'Words have their own burden but art is fluid'
Sometimes balance is as simple as finding your linchpin and I found it in art, especially folk and tribal art. Harmony between humans and nature is an important theme in all the folk arts worldwide. In Gond paintings too one finds this superior voice of nature.
Tikuli 16 May 2022 7:50 AM GMT
Loneliness leads you to unexpected places. Sometimes this journey of exploration is through words at others through colours, lines and curves that lead you to self discovery and healing.
When I couldn't put my thoughts into words, I painted. Words have their own burden but art is fluid. It satiated my thirst for both wonder and wander.
In the past few years, I began to experiment with various art forms and mediums. The more intricate the process the more effective tool it became to sort the stress and inner conflicts. Art is a meditative process for me. Just creating sometime brings profound healing and provides me with an inner stillness. Being self taught, I spend hours learning from all the sources available online, a daily riyaz, and this process of mind training has its own depth.
Sometimes balance is as simple as finding your linchpin and I found it in art, especially folk and tribal art. India has a rich tradition of indigenous art forms. The urge to recreate them led me to research about the different techniques, the tribes, and their cultural traditions. Whenever possible I tried to meet the artistes, learn about their struggles, get an insight into their lives so I could try and recreate that which comes naturally to them.
It is difficult for a person to bring to life something that isn't a part of their daily living so it's extremely important to imbibe symbolism and importance of motifs used in a particular folk/tribal art in the right way along with your own creative voice.
Though I am experimenting with different art forms my heart is set on Gond, the enchanting, mystical world it represents. I don't have formal training but I self learn from various resources.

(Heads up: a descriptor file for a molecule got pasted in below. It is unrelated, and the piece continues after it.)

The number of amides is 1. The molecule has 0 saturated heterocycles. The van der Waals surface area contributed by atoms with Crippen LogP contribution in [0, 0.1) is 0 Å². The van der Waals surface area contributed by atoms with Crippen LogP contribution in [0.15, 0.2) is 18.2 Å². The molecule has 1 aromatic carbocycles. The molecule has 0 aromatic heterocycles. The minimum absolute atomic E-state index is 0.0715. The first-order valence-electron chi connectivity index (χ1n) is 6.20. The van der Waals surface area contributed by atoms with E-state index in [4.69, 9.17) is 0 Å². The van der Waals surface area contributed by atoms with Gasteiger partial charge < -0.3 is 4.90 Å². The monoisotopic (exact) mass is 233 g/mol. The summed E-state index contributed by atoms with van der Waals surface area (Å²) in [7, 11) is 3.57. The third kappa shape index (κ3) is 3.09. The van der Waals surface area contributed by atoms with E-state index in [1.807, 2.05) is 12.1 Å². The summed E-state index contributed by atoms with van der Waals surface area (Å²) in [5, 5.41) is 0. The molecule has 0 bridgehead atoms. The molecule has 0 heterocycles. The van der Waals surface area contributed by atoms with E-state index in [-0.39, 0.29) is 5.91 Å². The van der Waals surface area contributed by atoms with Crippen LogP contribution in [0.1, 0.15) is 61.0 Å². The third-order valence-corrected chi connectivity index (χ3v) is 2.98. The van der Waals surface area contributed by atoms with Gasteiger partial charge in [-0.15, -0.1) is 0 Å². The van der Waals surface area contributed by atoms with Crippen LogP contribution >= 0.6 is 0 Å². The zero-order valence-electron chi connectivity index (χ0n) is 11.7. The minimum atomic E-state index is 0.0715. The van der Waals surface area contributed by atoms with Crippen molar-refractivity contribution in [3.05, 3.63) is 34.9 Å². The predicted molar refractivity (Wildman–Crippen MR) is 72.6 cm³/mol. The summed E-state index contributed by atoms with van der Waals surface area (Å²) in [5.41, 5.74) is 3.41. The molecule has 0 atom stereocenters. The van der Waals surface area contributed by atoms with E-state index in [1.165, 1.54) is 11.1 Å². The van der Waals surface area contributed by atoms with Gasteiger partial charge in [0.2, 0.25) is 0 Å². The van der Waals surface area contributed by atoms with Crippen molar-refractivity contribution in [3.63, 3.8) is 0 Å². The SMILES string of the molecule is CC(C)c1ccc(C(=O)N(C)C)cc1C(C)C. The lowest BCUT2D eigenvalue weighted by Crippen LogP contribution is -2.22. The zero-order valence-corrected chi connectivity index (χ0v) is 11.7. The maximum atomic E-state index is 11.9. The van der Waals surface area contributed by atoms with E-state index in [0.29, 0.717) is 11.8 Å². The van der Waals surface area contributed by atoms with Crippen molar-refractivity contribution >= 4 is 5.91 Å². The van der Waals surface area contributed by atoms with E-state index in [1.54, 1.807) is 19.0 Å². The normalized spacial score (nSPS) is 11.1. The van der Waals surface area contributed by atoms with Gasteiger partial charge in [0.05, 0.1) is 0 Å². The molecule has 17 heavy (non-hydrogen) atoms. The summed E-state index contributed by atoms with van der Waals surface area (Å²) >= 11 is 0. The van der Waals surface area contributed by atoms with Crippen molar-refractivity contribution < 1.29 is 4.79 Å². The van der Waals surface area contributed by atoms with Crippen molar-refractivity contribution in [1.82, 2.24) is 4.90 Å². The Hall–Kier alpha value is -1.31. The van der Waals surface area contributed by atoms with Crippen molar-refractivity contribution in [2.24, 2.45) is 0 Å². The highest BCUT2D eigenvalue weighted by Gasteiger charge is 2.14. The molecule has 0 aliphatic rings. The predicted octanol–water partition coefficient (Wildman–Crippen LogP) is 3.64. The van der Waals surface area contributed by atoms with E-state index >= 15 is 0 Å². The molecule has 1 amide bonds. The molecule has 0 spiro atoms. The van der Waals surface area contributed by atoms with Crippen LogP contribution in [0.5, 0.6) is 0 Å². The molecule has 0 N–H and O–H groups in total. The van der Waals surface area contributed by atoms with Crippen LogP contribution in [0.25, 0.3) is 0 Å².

Gonds have a fascinating history. It is the largest tribe of India, predominantly settled in Madhya Pradesh and pockets of Andhra Pradesh, Maharashtra, Chhattisgarh and Odisha.
Harmony between humans and nature is an important theme in all the folk arts worldwide. In Gond paintings too one finds this superior voice of nature. A reminder we need in these times of mindless urbanisation and dwindling natural resources.
The paintings record the cultural history of the tribe and the natural surroundings that they consider sacred. Lines, dots, dashes, curves give uniqueness to this art. They create a sense of movement, like a music score, a river flowing, change of seasons, circle of life.
Traditionally natural colours were used on mud walls of the houses to create wall murals. This iconography done by Pradhan Gond women was known as Dighna. Later it became the foundation of the current form of Gond art.
The vibrantly coloured distinctive painting style that we see now was pioneered by Jangarh Singh Shyam a few decades ago. He converted the oral tradition of singing (bana) that recorded the tribe's legends, myths, fables, deities and childhood tales and the Dighna form of art into a visual narrative like no other.
The fact that a young man dared to go beyond the traditions to create what was never put on paper before fascinated me. It connected with my dreams, the fantastical stories I used to build up as a child, the worlds of Kipling and Ruskin Bond. It also fired my imagination as a storyteller and a poet. I felt belonged.
There's a seamless connection between the animate and inanimate, visible and invisible in Gond art. Unlike the other rural art traditions, in Gond art we see a lot of enchanted images that come from the surreal imagination of the artist. My fondness for Gond art isn't just to satiate my desire to create but also to preserve this child-like wonder.
Nature imagery in Gond art depicts the inclusiveness, co-existence and the symbiotic relationship between the people, their forest, and their gratitude for even the most mundane things that help sustain them.
When I paint I do it with this knowledge, reverence to the earth and all the living and non living things that play a role in our ecology and environment. I paint as a tribute to the tribe that knows the essence of conservation, the human-nature relationship and the rhythm of life. Nature is a great teacher if we are open to see and learn.
With every artwork shared I remind people to pause and look around, to witness the miracle that nature is and not just take it for granted, to observe the tree forms and their ecosystem, to become one with them.
I feel the indigenous art traditions, as visual media, are an extremely important source of creating awareness about the close association of humans with their regional natural flora and fauna.
Practicing Gond art has helped me reinvent myself. This is the purpose of art, to broaden your perspective and to revere life in all its forms.
Tikuli is a poet, artist, award winning blogger and internationally published author from Delhi. Her fiction, nonfiction, poetry have appeared in print and in renowned online literary magazines. She's the author of three poetry collections. You may view her artworks and contact her on her Instagram /twitter account.